ATP, WTA Players Unite To Celebrate International Women’s Day

ATP Tour players today join their WTA Tour colleagues in celebrating International Women’s Day.

This year’s theme, #ChoosetoChallenge, is dedicated to further set aside bias and stereotypes, and to help forge a gender-equal world. In the world of sports, women have fought hard for equal recognition, respect and pay, and since the early 1970s, tennis has led the charge for unity.

ATP Tour players including Felix Auger-Aliassime joined in the global celebration of women’s rights. Players gave a shout out to the women in their lives who have inspired them the most. And it’s no surprise that moms received a lot of love. 

“My mom would take the first position, she’s obviously the reason I’m here and she is the most important person in my life,” said Auger-Aliassime, echoing sentiments made by Diego Schwartzman and Alex de Minaur. “And my sister as well, she inspires me because of how much she works and how disciplined she is and how she goes about her life. My girlfriend, we’ve been together for almost two years now. These would be the three most important women in my life.”

Frances Tiafoe named American actor and producer Viola Davis as someone who has inspired him.“The most influential woman to me is definitely Viola Davis,” he said. “One of the best actors I’ve ever seen, and actually I don’t think she gets the love she deserves. She’s achieved so much, and went through such hardship. I’m truly a fan of her and everything she represents.”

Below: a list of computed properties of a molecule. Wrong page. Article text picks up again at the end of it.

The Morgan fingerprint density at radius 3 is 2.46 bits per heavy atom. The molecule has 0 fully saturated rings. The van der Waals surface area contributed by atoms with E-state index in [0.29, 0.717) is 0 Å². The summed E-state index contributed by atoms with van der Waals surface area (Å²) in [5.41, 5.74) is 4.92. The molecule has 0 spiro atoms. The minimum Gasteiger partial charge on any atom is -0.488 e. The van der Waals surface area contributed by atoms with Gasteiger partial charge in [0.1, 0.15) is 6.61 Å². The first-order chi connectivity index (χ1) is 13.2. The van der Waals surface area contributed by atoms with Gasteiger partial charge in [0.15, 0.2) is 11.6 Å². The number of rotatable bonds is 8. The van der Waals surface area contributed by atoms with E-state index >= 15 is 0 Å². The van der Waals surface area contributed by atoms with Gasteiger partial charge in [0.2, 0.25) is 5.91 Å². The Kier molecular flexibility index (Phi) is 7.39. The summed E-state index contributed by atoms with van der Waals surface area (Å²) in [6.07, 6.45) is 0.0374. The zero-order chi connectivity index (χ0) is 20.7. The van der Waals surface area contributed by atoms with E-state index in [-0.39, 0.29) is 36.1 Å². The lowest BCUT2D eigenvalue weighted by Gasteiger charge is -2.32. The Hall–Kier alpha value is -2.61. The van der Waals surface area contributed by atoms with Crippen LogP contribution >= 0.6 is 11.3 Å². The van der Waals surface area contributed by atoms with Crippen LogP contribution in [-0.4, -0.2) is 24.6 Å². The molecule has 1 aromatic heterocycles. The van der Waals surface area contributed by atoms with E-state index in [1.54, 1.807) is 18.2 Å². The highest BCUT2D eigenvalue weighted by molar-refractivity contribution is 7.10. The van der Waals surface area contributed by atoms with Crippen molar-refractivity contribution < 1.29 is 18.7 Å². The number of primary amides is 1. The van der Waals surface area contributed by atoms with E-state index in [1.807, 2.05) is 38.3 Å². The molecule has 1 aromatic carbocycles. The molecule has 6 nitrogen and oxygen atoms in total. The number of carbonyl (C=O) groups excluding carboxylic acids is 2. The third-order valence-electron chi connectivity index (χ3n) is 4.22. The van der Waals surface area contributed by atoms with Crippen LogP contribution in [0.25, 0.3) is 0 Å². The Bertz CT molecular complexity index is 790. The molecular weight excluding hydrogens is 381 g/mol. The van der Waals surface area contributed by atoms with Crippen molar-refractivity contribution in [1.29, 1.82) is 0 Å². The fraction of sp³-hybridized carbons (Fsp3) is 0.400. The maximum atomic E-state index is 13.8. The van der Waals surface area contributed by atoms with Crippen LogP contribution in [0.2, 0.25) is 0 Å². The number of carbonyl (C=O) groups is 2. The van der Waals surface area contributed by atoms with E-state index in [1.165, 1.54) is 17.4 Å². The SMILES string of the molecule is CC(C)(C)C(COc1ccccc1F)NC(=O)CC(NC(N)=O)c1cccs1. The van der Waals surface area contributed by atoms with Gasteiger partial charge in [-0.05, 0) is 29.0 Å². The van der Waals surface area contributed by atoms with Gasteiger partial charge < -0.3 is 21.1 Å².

This week’s ATP 250 tournament in Santiago, Chile, the Dove Men+Care Open, has special reason to celebrate International Women’s Day celebration.

Tournament Director Catalina Fillol gathered women on her team for a group photo on the tournament’s ‘virtual stadium’ court. The event is a family affair as all four Fillol sisters work at the tournament: Natalia (Hospitality), Cecilia (Administration & Finance) and Angela (Transport) are all key members of the tournament team. The Fillol sisters are the daughters of former ATP Tour president and Top 20 player Jaime Fillol.

Chile Dove Men+Care Open

“My grandfather used to always say, ‘It’s about much more than the ball’,” WTA President Micky Lawler said. “I wondered, when I was a child, what he meant by that, and what he meant was that sports drives a platform, and so, you want to use that platform to its greatest benefit.